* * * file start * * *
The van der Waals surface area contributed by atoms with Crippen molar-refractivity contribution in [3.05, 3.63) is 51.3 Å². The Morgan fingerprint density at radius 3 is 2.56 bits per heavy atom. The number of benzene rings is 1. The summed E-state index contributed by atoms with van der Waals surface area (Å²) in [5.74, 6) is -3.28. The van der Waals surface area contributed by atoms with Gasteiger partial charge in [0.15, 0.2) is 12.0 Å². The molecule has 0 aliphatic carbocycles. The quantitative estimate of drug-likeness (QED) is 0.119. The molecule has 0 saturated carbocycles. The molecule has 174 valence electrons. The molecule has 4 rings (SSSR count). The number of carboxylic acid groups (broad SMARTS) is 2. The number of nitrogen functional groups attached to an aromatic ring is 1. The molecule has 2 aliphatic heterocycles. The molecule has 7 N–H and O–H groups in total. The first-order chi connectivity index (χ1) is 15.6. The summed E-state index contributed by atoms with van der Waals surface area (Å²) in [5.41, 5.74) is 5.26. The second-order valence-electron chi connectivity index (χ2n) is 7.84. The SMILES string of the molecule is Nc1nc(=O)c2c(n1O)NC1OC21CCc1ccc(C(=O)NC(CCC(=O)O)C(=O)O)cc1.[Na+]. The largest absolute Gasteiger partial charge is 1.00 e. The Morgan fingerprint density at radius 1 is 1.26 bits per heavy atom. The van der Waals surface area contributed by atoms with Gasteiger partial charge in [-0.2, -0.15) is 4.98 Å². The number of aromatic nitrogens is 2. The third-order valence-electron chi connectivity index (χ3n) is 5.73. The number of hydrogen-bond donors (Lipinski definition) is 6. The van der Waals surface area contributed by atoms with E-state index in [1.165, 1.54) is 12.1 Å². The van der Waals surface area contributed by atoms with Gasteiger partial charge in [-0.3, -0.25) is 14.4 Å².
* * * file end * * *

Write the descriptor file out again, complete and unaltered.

The van der Waals surface area contributed by atoms with Crippen molar-refractivity contribution in [3.05, 3.63) is 51.3 Å². The Morgan fingerprint density at radius 3 is 2.56 bits per heavy atom. The number of benzene rings is 1. The summed E-state index contributed by atoms with van der Waals surface area (Å²) in [5.74, 6) is -3.28. The van der Waals surface area contributed by atoms with Gasteiger partial charge in [0.15, 0.2) is 12.0 Å². The molecule has 0 aliphatic carbocycles. The quantitative estimate of drug-likeness (QED) is 0.119. The molecule has 0 saturated carbocycles. The molecule has 174 valence electrons. The molecule has 4 rings (SSSR count). The number of carboxylic acid groups (broad SMARTS) is 2. The number of nitrogen functional groups attached to an aromatic ring is 1. The molecule has 2 aliphatic heterocycles. The molecule has 7 N–H and O–H groups in total. The first-order chi connectivity index (χ1) is 15.6. The summed E-state index contributed by atoms with van der Waals surface area (Å²) in [5.41, 5.74) is 5.26. The second-order valence-electron chi connectivity index (χ2n) is 7.84. The SMILES string of the molecule is Nc1nc(=O)c2c(n1O)NC1OC21CCc1ccc(C(=O)NC(CCC(=O)O)C(=O)O)cc1.[Na+]. The largest absolute Gasteiger partial charge is 1.00 e. The Morgan fingerprint density at radius 1 is 1.26 bits per heavy atom. The van der Waals surface area contributed by atoms with Gasteiger partial charge in [-0.2, -0.15) is 4.98 Å². The number of aromatic nitrogens is 2. The third-order valence-electron chi connectivity index (χ3n) is 5.73. The number of hydrogen-bond donors (Lipinski definition) is 6. The van der Waals surface area contributed by atoms with E-state index in [1.165, 1.54) is 12.1 Å². The van der Waals surface area contributed by atoms with Gasteiger partial charge in [-0.3, -0.25) is 14.4 Å².